Known as Salem Village in the 17th century, there are still over a dozen houses in Danvers dating from that era, many associated with the witchcraft tragedy of 1692. Becoming independent from Salem in 1752, Danvers witnessed the development of various neighborhood villages, each having its era of prominence, and possessing a unique character.
At the time of the Revolution, Danversport was a shipping and shipbuilding center where tidal mills prospered. Its local bricks became nationally famous, while the later leather tanning industry brought a diverse and colorful mixture of new immigrant labor to the area. Tapleyville emerged in the 1830s as a center for the production of woven carpets where English and Scottish weavers settled and made their homes. Danvers Plains took advantage of important crossroads and the introduction of the railroad in the 1840s to become the prominent commercial center. Putnamville and Danvers Highlands were noted for their important and early shoe manufacturing industry, while farms throughout Danvers became known far and wide for the Danvers half-long carrot, and the Danvers onion, still popular today.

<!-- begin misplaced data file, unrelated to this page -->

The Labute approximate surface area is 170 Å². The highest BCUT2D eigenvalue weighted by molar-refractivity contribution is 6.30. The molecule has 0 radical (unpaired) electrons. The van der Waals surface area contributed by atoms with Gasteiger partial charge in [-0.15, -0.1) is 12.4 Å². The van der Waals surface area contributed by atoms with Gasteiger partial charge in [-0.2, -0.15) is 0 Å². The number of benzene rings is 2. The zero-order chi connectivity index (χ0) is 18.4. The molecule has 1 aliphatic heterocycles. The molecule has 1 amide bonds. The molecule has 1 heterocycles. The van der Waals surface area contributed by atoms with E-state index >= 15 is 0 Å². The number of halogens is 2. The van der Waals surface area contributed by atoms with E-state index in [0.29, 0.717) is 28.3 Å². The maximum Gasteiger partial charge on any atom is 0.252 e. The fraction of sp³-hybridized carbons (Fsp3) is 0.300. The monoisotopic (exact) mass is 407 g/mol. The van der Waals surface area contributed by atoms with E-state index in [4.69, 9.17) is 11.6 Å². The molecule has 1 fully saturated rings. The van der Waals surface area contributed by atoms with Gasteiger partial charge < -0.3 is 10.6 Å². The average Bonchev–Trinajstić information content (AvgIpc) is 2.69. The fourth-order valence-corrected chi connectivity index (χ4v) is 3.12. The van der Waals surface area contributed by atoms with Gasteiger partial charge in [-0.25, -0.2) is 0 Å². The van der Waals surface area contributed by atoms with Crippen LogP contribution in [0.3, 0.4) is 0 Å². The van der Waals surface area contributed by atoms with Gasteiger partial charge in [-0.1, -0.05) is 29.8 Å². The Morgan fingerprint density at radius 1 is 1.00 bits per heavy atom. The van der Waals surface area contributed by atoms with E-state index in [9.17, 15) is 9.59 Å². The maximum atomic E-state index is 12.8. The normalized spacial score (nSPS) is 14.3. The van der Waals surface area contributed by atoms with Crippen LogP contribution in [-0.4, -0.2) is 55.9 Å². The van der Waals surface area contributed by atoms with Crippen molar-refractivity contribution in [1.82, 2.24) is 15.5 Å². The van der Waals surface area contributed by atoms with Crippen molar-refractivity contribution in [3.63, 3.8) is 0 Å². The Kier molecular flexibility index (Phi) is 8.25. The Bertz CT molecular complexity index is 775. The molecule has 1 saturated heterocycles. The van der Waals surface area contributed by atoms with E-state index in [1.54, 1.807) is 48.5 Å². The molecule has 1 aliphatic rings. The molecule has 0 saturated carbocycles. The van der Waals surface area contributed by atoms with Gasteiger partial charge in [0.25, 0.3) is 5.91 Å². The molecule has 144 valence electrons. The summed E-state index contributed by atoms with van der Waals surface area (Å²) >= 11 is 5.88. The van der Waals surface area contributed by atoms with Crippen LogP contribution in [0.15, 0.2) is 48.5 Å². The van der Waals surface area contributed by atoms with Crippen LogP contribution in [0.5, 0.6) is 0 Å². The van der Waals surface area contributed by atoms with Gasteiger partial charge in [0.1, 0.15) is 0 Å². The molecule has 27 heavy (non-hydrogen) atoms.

Though a number of Danvers' structures have been lost to fire and "progress," much of the town's period architecture still survives, and its written records have been preserved, making Danvers an important and accessible area for period study.